Student Reflections: #1: Witness – Canadian Art of the First World War
Beaverbrook Art GalleryNovember 8, 20160 Comments
Randi's Reflections: #1: Witness – Canadian Art of the First World War
These student reflections have been written by Randi, a high school student undertaking a co-op program at the Beaverbrook Art Gallery. Her writing offers an insider’s view of the Gallery from a high school student’s perspective, and examines the exhibitions and programs being presented at the Gallery during her term.
Any student who is invested in learning about the First World War could benefit from visiting Witness – Canadian Art of the First World War at the Beaverbrook Art Gallery. Wars are extremely impactful events in our history as human beings and it's important for us to be aware of its consequences. On top of that, having an understanding of how we personally feel about the concept of war is valuable so we can proceed as a generation to a better future. A tour of the Witness exhibition can provide a real sense of the human emotion that was present during that time.
The paintings in Witness are more personal, and make it easier to see the human experience. There are two sides to learning, from what I've experienced as a full time student (now a senior in high school). First of all, there are the cold hard facts; the textbooks and the numbers. Dates and events that are to be memorized for tests. Second, there's the more inter-connective side of things. Specifically; how you relate to human experiences, how you see the world personally, and how subject matter affects you. In class, we often don't spend much time exploring the emotional experiences of the people affected by events in history. Therefore, there really isn't much space to contemplate your own connection with such events. Knowing the facts about technology, geography, and policy during a time period can be valuable, but we should also be spending time getting acquainted with how any big historical event impacted the people of its time and what we think of it.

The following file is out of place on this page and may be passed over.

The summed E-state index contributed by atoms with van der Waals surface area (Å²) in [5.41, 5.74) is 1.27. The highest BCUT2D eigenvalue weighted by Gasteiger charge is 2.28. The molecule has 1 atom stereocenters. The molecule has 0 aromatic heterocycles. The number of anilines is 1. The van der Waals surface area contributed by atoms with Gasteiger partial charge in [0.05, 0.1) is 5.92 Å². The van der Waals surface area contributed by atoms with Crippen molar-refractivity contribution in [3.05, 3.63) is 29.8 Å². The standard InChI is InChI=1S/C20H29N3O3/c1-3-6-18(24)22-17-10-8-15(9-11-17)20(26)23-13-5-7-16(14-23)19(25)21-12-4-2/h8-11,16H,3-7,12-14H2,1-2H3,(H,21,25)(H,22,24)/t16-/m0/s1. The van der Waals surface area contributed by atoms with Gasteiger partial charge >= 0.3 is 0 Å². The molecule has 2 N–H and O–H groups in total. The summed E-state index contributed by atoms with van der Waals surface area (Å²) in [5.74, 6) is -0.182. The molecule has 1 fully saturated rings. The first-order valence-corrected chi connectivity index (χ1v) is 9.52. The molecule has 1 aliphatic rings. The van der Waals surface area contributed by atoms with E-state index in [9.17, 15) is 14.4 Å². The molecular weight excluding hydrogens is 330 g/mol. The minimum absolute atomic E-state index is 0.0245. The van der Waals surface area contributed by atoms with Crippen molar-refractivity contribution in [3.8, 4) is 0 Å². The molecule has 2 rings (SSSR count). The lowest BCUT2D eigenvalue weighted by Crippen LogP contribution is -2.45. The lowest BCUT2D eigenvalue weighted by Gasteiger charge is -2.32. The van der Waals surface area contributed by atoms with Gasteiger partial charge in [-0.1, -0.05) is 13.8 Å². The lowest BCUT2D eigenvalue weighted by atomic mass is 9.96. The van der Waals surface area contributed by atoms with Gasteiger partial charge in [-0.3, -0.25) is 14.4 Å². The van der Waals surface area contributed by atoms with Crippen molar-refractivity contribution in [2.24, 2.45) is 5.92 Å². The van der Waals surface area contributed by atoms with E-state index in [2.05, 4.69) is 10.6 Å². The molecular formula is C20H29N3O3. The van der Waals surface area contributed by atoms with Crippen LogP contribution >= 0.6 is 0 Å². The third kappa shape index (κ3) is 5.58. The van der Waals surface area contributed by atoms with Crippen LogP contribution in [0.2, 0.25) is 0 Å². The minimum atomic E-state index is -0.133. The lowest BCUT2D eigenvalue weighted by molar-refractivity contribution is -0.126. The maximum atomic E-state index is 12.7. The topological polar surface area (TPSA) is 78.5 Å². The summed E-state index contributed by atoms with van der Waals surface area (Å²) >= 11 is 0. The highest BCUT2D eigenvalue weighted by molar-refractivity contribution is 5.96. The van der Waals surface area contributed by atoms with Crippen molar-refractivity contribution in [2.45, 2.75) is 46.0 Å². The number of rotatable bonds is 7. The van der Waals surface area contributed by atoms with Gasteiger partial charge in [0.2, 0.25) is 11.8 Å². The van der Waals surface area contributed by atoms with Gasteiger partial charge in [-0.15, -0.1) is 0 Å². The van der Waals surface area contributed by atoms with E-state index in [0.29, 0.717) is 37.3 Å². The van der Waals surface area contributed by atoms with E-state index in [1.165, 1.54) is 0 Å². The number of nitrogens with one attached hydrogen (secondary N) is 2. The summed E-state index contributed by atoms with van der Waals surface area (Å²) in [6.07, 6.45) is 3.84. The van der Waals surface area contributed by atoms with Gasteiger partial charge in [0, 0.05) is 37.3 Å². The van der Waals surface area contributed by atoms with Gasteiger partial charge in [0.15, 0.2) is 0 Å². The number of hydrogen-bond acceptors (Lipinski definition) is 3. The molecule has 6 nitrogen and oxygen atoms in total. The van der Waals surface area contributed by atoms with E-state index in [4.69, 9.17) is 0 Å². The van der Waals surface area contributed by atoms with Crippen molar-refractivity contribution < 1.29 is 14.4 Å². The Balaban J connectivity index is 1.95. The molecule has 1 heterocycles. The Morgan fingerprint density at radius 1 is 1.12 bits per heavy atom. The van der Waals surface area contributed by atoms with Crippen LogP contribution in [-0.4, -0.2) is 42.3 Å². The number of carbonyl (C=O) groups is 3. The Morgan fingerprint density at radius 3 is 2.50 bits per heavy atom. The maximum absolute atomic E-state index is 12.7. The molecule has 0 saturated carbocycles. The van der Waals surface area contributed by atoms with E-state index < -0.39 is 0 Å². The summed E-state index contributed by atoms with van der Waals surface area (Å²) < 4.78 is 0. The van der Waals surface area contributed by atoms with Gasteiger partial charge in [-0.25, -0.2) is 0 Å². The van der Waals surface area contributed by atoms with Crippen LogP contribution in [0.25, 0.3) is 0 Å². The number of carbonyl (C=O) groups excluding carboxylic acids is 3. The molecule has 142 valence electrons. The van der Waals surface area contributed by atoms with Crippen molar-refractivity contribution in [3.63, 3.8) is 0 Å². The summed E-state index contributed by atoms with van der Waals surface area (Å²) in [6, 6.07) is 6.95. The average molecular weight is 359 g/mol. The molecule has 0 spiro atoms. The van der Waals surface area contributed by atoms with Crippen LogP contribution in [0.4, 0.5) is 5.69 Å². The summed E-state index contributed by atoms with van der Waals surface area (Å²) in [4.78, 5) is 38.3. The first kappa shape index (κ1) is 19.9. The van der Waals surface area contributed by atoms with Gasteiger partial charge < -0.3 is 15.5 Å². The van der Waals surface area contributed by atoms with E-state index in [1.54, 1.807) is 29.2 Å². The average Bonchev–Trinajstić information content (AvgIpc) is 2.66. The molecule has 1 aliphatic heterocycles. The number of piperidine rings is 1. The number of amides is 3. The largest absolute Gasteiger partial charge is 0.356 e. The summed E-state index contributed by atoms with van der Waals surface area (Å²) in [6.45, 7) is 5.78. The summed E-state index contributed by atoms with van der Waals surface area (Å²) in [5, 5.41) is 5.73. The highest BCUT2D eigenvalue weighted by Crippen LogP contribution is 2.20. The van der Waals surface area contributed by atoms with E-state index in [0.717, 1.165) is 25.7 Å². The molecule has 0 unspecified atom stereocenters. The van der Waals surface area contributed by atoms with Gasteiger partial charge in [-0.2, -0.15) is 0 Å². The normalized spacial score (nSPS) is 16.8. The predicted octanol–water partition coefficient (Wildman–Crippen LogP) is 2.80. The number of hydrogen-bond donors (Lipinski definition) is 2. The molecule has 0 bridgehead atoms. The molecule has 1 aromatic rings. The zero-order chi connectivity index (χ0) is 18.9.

In class we are taught to dissect photos and text to figure out the most information about a historical event. Those very same skills could be applied in an art gallery setting, where the subject matter is accessible and varied and great consideration has been given to the aesthetic qualities of the works. You can interpret and gain so much information from a painting; you just need to know how to look at it.
- In art, there is room to make a personal connection to the events of history. What does it mean to you? How might you have reacted to the same events in the paintings?
- How do the depictions of war make you feel? Where do you stand on war itself? What do you think the artists were feeling? Why?
- What does the art express about the time period? What differences do we notice in technology? Are there differences in protocol in relation to how we handle situations in our lives?
Personal connections are valuable and necessary for students to truly care about something, in school more than anything. Art makes it possible for human and personal connection to be made. Think about how amazing it is to be able to connect with someone from another era entirely. Though we advance in technology and ideals as a collective, some things get carried on through the ages; a sense of humor, a way of goofing off with each other, and a determination to survive. We are changing, yet as people, our nature stays the same.
When a student experiences a genuine connection with something, you'll no doubt be able to see the difference in their work and their performance in class. While some might find it easiest to work with the textbook examples given in class, we should also be giving equal access to history represented in the gallery for the students with a stronger visual learning style.
Witness – Canadian Art of the First World War is a travelling exhibition developed by the Canadian War Museum. It is supported by National Presenting Sponsor TD Bank Group. The exhibition is on view at the Beaverbrook Art Gallery through January 15, 2017. You can read more about it here.
This blog post has been created independently of the organizers/sponsors of this exhibition, and reflects the views of our co-op student.